What the president says to a fallen soldier’s family is their business and theirs alone
A firm believer in the vital importance of the press, what we call the 4th Estate because of its pivotal role in monitoring and restraining the judicial, legislative and executive branches of our government, I’ve disagreed with President Trump’s war on the media.
Certainly we can and should be critical of the press because conflict sells; joining hands and singing “Kumbaya” doesn’t. Of course most of us are still taught — at least I hope we are — to not believe everything we read. But still, bad news sells.
And there certainly have been mistakes in reporting by even legitimate, mainstream media sources. Perhaps Rolling Stone Magazine’s 2012 ill-contrived reporting and editorial decisions covering the story of University of Virginia student “Jackie,” who alleged in the article that she was gang-raped at a campus fraternity house, is one of the most egregious examples given that Jackie’s story was disproved by media reports and a police investigation, and ultimately a Rolling Stone full retraction. But there are plenty of other examples of bad reporting.
And then there’s the alleged “liberal bias” of the media, more real than alleged as it turns out. Most polls find a majority of Americans believe in a liberal bias and they would be right. Even Ken Stern, former CEO of the famously liberal National Public Radio admits this, writing in the New York Post on Oct. 21 that, “Most reporters and editors are liberal — a Pew Research Center poll found that liberals outnumber conservatives in the media by some 5 to 1, and that comports with my own anecdotal experience at National Public Radio.”
Stern continues in his column, “None of this justifies the attacks from President Trump, which are terribly inappropriate coming from the head of government. At the same time, the media should acknowledge its own failings in reflecting only their part of America. You can’t cover America from the Acela corridor.” (Stern here is referring to the area on the East Coast between Washington, D.C. and Boston, which in a political sense refers to liberals in general.)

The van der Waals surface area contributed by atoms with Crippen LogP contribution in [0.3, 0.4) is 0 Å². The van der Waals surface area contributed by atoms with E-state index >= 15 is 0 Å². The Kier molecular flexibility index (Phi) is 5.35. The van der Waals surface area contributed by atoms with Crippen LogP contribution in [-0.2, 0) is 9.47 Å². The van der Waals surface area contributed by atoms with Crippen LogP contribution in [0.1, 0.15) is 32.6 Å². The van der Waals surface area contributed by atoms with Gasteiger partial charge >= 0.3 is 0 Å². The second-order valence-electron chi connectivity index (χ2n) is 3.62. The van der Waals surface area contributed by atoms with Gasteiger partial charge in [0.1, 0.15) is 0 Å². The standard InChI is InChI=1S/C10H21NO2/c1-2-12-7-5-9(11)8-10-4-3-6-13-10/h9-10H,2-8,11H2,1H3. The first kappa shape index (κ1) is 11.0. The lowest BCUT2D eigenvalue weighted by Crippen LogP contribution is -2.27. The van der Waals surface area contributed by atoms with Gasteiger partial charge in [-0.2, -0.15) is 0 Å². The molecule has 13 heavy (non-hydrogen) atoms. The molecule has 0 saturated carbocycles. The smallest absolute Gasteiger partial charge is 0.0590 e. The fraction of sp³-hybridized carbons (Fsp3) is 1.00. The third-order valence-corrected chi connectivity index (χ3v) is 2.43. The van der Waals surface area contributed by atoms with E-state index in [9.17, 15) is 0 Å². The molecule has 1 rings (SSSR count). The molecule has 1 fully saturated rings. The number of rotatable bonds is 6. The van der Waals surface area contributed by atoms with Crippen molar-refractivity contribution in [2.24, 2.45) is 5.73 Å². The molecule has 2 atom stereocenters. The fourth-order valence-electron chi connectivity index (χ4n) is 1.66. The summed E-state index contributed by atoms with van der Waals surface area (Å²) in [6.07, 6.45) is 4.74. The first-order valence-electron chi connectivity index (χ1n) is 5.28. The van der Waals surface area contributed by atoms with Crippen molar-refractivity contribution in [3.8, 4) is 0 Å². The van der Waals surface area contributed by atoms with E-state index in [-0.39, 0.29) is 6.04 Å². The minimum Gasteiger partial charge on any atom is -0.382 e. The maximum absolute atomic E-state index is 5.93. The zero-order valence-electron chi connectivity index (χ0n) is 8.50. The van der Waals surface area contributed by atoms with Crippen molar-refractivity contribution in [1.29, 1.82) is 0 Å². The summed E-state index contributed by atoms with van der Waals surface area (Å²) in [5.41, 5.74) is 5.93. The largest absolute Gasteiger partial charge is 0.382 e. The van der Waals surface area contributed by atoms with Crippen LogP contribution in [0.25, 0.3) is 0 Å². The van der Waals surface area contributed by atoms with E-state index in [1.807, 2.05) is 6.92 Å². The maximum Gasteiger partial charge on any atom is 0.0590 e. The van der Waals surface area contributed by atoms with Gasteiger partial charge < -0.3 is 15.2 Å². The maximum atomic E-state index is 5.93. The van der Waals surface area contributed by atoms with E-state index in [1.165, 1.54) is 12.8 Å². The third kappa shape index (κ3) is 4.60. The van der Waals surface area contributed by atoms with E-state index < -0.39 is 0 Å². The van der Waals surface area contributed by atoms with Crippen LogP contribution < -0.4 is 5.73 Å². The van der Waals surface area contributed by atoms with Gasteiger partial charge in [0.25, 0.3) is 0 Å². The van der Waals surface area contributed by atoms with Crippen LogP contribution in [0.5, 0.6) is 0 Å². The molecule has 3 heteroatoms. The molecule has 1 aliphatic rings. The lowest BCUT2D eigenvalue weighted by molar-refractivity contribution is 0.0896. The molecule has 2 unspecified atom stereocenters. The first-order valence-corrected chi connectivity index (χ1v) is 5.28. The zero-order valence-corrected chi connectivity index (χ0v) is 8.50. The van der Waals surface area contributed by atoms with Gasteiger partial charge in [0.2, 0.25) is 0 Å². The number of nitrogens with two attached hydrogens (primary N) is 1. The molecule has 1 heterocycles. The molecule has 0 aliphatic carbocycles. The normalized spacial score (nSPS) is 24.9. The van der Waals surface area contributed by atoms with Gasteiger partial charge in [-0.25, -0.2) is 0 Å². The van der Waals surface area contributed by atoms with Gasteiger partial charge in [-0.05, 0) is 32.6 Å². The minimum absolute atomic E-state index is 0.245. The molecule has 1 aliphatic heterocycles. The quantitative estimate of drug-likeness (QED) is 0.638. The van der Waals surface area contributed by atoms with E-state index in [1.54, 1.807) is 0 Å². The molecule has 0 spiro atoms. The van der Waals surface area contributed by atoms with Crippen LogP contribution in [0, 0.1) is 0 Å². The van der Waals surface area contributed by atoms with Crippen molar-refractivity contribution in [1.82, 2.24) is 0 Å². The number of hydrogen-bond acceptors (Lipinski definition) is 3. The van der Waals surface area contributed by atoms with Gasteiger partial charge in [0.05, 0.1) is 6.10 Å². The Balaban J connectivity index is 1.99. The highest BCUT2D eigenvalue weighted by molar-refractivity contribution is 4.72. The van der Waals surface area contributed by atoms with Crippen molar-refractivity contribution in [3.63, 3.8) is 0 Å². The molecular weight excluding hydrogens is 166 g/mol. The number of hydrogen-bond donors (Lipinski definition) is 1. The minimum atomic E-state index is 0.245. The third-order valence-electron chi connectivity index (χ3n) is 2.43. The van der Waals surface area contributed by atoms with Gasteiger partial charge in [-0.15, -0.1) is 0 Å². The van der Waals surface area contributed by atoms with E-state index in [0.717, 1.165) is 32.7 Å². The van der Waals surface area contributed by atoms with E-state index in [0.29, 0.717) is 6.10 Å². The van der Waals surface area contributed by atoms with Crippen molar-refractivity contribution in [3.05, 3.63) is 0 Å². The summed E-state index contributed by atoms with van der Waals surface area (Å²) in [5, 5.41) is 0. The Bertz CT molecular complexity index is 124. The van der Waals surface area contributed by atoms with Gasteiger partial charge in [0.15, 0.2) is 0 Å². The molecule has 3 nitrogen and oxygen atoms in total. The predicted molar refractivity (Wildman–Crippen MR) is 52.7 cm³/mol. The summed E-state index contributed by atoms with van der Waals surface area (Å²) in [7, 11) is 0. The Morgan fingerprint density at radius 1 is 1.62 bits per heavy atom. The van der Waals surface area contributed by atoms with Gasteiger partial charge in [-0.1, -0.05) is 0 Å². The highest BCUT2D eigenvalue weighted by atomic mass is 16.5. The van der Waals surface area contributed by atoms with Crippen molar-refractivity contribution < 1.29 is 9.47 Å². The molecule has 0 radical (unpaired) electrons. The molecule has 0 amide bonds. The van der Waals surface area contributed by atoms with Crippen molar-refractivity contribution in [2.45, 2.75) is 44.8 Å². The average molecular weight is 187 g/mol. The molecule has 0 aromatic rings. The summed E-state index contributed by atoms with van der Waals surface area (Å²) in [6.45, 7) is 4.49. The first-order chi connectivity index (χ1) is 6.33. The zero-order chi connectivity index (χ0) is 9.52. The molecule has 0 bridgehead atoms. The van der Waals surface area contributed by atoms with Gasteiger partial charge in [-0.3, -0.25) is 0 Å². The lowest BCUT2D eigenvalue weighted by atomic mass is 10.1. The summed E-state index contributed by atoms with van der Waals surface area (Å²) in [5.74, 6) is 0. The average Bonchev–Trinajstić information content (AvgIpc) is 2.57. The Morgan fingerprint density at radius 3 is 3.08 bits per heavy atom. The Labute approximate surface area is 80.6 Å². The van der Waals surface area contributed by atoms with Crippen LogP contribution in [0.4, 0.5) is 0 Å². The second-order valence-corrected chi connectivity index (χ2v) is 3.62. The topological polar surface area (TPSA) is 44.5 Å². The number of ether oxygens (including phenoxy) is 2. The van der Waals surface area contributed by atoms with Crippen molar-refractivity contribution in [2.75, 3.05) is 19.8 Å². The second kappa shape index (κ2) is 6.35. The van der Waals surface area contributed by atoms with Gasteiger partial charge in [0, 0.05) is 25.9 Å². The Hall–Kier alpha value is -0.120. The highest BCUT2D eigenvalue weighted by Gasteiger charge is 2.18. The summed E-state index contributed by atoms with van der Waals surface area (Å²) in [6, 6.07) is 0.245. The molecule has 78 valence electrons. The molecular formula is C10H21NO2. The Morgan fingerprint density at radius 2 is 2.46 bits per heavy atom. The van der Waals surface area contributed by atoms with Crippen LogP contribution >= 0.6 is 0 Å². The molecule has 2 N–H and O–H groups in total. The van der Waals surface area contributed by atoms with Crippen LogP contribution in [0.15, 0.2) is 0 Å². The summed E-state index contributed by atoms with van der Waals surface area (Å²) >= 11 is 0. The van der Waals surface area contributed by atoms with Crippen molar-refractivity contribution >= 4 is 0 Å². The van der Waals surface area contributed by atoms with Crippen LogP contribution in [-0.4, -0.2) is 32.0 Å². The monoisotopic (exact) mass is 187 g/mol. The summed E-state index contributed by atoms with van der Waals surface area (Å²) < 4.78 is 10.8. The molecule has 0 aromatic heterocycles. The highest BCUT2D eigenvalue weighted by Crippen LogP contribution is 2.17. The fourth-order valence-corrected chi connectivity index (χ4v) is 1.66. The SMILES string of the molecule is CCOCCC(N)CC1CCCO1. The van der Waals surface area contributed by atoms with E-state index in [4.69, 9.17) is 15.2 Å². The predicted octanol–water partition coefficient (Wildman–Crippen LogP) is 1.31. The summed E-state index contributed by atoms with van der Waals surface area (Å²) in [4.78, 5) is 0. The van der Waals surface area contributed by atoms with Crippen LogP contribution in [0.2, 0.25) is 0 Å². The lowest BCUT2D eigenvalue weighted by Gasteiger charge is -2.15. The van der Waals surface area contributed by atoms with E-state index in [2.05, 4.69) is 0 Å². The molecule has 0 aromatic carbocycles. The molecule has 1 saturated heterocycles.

I, too, have second-guessed the president’s war on the media and his constant refrain of “fake news.” Like Stern, I believe the president’s position should encourage the health of the media, not attempt to lambast it into oblivion, regardless of its many faults, errors and biases.
The 4th Estate is too important to our freedom and liberty. We need it to restrict and limit government whose natural tendency is to grow and control. Writing from Paris in 1787 on the importance of a free press to keep government in check, Thomas Jefferson wrote, “The basis of our governments being the opinion of the people, the very first object should be to keep that right; and were it left to me to decide whether we should have a government without newspapers or newspapers without a government, I should not hesitate a moment to prefer the latter.”
So I have attributed Trump’s tirades against the press as little more than his desire to speak to his base, his administration’s own promotion of conflict to control the news cycle and, given his lack of political experience, his devaluing and misunderstanding the role of the 4th Estate a la Jefferson. I had hoped the battle between Trump and the press would subside to at least an uneasy truce as he grew into his role as president.
But the news media’s fascination with Trump’s alleged “insensitivity” during a phone call to a fallen soldier’s widow this past week put a big chink in that hope. In covering the phone call and under-appreciating how difficult and private these calls are and should be, the press is just helping the president prove his point — however flawed it may be — about fake news.
The bottom line here is this: The media love conflict with this president too much. They’re addicted to it and they’re allowing Trump to play them like a fiddle, promoting what really this time is, in fact, a fake news story.
The press was wrong — and played right into Trump’s hand — to give even five minutes of fame to the obviously politicized congresswoman Frederica S. Wilson (D-Florida) who tweeted criticism of the president’s personal words during his call to a fallen soldier’s widow. Congresswoman Wilson and the media who endlessly covered this non-event are both dead wrong on this issue. The 4th Estate doesn’t need Trump’s anti-press tirades when they dig their own grave with clearly biased, fake news.
Condolence calls are difficult and fraught with emotion from the get-go. What the president says to a fallen soldier’s family is their business and theirs alone. Period. End of story.
Barry Fetzer is a columnist for the Havelock News. He can be reached at email@example.com.